In 2019, he expressed interest in running in the 2022 election.[43] This consideration was made public during the COVID-19 pandemic, when Caruso was chosen to assist the White House in facilitating America's future recovery from the disease. He gave multiple interviews during this time on prioritizing small businesses during the recovery.[44][45] Caruso launched his campaign for the 2022 election on February 11, 2022, the day before the filing deadline.[46]

Philanthropy

Caruso Family Foundation

Caruso founded the Caruso Family Foundation, which focuses on organizations that improve the lives of children in need of healthcare and education.[47][48]

In 2013, the Foundation pledged $5 million to Operation Progress, a Watts-based non-profit founded by Los Angeles Police Department officers, which will guide more than 200 students from elementary school through college graduation.[49]

In addition to USC and Pepperdine, Rick Caruso has made significant donations to Los Angeles academic institutions including Loyola High School and Brentwood School, which 3 of his children attended.[50][51][52][53][54]

Law schools

Caruso and his wife, Tina, established the Caruso Loan Forgiveness Fund which covers the law school loan payments for ten years for low-income and other underserved students.[55]

In October 2019, Caruso donated $50 million to Pepperdine School of Law, resulting in a name change to the Rick J. Caruso School of Law, in recognition of the gift. The gift is directed to historically underrepresented students as well as to students pursuing public interest law.[56]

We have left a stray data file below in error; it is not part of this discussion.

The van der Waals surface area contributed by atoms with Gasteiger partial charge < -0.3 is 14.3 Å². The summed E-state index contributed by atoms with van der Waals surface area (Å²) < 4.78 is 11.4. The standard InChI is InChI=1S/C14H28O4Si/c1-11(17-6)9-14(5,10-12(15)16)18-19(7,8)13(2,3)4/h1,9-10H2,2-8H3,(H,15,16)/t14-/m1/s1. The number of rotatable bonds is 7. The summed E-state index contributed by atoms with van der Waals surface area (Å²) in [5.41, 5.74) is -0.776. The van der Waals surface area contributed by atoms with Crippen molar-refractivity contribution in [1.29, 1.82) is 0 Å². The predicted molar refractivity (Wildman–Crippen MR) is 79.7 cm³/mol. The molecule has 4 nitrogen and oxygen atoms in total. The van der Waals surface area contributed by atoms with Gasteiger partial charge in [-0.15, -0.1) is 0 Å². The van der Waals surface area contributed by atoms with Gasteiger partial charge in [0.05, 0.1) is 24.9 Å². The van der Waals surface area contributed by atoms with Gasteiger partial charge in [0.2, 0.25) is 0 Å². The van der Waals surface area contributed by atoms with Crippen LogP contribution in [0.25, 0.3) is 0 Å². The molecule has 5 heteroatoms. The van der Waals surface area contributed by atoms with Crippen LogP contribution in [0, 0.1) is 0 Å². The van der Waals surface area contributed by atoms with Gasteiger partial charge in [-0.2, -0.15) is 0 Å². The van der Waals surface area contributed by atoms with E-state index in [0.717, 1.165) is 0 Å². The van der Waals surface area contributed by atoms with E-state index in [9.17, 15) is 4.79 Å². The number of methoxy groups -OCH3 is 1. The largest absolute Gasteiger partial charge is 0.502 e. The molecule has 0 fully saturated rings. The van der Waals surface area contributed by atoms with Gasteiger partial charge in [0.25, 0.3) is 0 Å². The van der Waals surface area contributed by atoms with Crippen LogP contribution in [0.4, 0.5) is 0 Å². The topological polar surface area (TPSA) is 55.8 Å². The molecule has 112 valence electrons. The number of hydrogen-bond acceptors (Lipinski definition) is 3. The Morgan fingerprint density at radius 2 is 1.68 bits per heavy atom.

University of Southern California

Caruso's daughter, Gianna "Gigi", was born with hearing loss and was treated at USC's Keck School of Medicine. In 2015, Caruso and his wife Tina donated a further $25 million to USC, to endow and name the USC Tina and Rick Caruso Department of Otolaryngology – Head and Neck Surgery.[57][58]

The Caruso Catholic Center and Our Savior Parish Church on the USC campus was endowed by and named after Caruso following his contribution of $9 million.[59][60]

In 2018, Caruso was elected Chairman of the USC Board of Trustees and has since faced criticism for his handling of the George Tyndall USC sexual abuse scandal, in which a USC gynecologist spent 30 years molesting hundreds of patients, despite complaints dating back to 1991.[61][62][63][64] In May 2018, Caruso promised an independent investigation and an accompanying public report, but no report on the investigation has ever been made public.[65] Though the case was settled in March 2021 for $1.1 billion, Tyndall's victims' attorney John Manly continues to demand transparency from Caruso and USC, and a release of the investigation's findings.[66][67] On February 15, 2022, Caruso announced he will be stepping down from the USC Board of Trustees.[68]